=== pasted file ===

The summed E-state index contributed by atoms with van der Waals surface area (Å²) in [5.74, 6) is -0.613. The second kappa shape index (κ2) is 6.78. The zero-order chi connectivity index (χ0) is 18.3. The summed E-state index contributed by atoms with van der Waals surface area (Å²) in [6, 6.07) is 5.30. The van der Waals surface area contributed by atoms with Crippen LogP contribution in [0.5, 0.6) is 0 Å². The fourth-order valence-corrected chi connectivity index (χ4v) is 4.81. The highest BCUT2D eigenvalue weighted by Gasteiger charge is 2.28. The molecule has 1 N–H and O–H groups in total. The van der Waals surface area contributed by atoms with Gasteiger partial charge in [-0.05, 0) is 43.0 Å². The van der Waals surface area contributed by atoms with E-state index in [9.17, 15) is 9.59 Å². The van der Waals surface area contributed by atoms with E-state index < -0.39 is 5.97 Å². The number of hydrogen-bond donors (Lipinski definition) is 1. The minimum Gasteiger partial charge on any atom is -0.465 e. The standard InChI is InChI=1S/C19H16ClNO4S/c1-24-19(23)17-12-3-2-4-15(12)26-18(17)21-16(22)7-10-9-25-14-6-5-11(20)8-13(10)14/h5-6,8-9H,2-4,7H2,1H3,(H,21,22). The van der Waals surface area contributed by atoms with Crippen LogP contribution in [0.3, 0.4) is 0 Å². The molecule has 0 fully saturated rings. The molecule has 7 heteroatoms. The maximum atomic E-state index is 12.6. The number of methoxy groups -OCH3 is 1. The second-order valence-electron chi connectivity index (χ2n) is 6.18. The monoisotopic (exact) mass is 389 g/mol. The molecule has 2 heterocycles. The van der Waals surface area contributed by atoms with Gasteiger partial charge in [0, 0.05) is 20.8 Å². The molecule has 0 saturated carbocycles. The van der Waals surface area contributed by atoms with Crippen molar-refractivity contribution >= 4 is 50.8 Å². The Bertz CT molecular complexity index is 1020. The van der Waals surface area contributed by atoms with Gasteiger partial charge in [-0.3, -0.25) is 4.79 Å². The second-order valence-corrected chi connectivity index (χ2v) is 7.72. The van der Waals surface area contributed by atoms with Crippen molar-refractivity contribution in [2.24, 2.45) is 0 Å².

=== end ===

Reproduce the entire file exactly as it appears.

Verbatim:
The summed E-state index contributed by atoms with van der Waals surface area (Å²) in [5.74, 6) is -0.613. The second kappa shape index (κ2) is 6.78. The zero-order chi connectivity index (χ0) is 18.3. The summed E-state index contributed by atoms with van der Waals surface area (Å²) in [6, 6.07) is 5.30. The van der Waals surface area contributed by atoms with Crippen LogP contribution in [0.5, 0.6) is 0 Å². The fourth-order valence-corrected chi connectivity index (χ4v) is 4.81. The highest BCUT2D eigenvalue weighted by Gasteiger charge is 2.28. The molecule has 1 N–H and O–H groups in total. The van der Waals surface area contributed by atoms with Gasteiger partial charge in [-0.05, 0) is 43.0 Å². The van der Waals surface area contributed by atoms with E-state index in [9.17, 15) is 9.59 Å². The van der Waals surface area contributed by atoms with E-state index < -0.39 is 5.97 Å². The number of hydrogen-bond donors (Lipinski definition) is 1. The minimum Gasteiger partial charge on any atom is -0.465 e. The standard InChI is InChI=1S/C19H16ClNO4S/c1-24-19(23)17-12-3-2-4-15(12)26-18(17)21-16(22)7-10-9-25-14-6-5-11(20)8-13(10)14/h5-6,8-9H,2-4,7H2,1H3,(H,21,22). The van der Waals surface area contributed by atoms with Crippen LogP contribution in [0.3, 0.4) is 0 Å². The molecule has 0 fully saturated rings. The molecule has 7 heteroatoms. The maximum atomic E-state index is 12.6. The number of methoxy groups -OCH3 is 1. The second-order valence-electron chi connectivity index (χ2n) is 6.18. The monoisotopic (exact) mass is 389 g/mol. The molecule has 2 heterocycles. The van der Waals surface area contributed by atoms with Gasteiger partial charge in [0, 0.05) is 20.8 Å². The molecule has 0 saturated carbocycles. The van der Waals surface area contributed by atoms with Crippen molar-refractivity contribution >= 4 is 50.8 Å². The Bertz CT molecular complexity index is 1020. The van der Waals surface area contributed by atoms with Gasteiger partial charge in [-0.3, -0.25) is 4.79 Å². The second-order valence-corrected chi connectivity index (χ2v) is 7.72. The van der Waals surface area contributed by atoms with Crippen molar-refractivity contribution in [2.24, 2.45) is 0 Å².